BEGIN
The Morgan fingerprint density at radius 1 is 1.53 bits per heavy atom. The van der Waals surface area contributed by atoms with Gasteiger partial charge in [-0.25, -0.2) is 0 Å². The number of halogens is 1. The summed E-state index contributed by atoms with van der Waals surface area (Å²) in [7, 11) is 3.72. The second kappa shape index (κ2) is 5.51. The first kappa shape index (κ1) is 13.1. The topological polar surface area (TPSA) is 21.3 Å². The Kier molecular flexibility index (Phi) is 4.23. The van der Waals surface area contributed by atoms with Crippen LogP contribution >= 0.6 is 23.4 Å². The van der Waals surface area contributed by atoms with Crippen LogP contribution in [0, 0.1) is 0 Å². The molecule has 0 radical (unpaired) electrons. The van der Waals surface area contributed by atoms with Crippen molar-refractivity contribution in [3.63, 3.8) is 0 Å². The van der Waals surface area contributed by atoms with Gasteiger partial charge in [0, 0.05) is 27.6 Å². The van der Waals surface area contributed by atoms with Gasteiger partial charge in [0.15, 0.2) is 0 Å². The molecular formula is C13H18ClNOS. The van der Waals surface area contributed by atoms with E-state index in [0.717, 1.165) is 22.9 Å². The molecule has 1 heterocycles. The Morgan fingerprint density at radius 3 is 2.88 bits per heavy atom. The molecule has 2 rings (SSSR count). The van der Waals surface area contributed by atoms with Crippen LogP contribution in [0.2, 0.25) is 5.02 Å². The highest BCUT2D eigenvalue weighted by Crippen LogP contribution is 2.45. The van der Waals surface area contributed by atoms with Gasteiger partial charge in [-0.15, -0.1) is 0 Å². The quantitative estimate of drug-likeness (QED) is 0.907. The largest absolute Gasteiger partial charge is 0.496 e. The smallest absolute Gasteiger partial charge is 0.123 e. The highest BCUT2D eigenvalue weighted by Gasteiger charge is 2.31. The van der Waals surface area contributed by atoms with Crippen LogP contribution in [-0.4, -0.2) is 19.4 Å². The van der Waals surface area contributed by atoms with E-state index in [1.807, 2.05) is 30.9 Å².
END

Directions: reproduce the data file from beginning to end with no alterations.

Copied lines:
The Morgan fingerprint density at radius 1 is 1.53 bits per heavy atom. The van der Waals surface area contributed by atoms with Gasteiger partial charge in [-0.25, -0.2) is 0 Å². The number of halogens is 1. The summed E-state index contributed by atoms with van der Waals surface area (Å²) in [7, 11) is 3.72. The second kappa shape index (κ2) is 5.51. The first kappa shape index (κ1) is 13.1. The topological polar surface area (TPSA) is 21.3 Å². The Kier molecular flexibility index (Phi) is 4.23. The van der Waals surface area contributed by atoms with Crippen LogP contribution >= 0.6 is 23.4 Å². The van der Waals surface area contributed by atoms with Crippen LogP contribution in [0, 0.1) is 0 Å². The molecule has 0 radical (unpaired) electrons. The van der Waals surface area contributed by atoms with Crippen molar-refractivity contribution in [3.63, 3.8) is 0 Å². The van der Waals surface area contributed by atoms with Gasteiger partial charge in [0, 0.05) is 27.6 Å². The van der Waals surface area contributed by atoms with Gasteiger partial charge in [0.15, 0.2) is 0 Å². The molecular formula is C13H18ClNOS. The van der Waals surface area contributed by atoms with E-state index in [0.717, 1.165) is 22.9 Å². The molecule has 1 heterocycles. The Morgan fingerprint density at radius 3 is 2.88 bits per heavy atom. The molecule has 2 rings (SSSR count). The van der Waals surface area contributed by atoms with Crippen LogP contribution in [0.2, 0.25) is 5.02 Å². The highest BCUT2D eigenvalue weighted by Crippen LogP contribution is 2.45. The van der Waals surface area contributed by atoms with Gasteiger partial charge in [-0.15, -0.1) is 0 Å². The quantitative estimate of drug-likeness (QED) is 0.907. The largest absolute Gasteiger partial charge is 0.496 e. The smallest absolute Gasteiger partial charge is 0.123 e. The highest BCUT2D eigenvalue weighted by Gasteiger charge is 2.31. The van der Waals surface area contributed by atoms with Crippen LogP contribution in [-0.4, -0.2) is 19.4 Å². The van der Waals surface area contributed by atoms with E-state index in [1.807, 2.05) is 30.9 Å².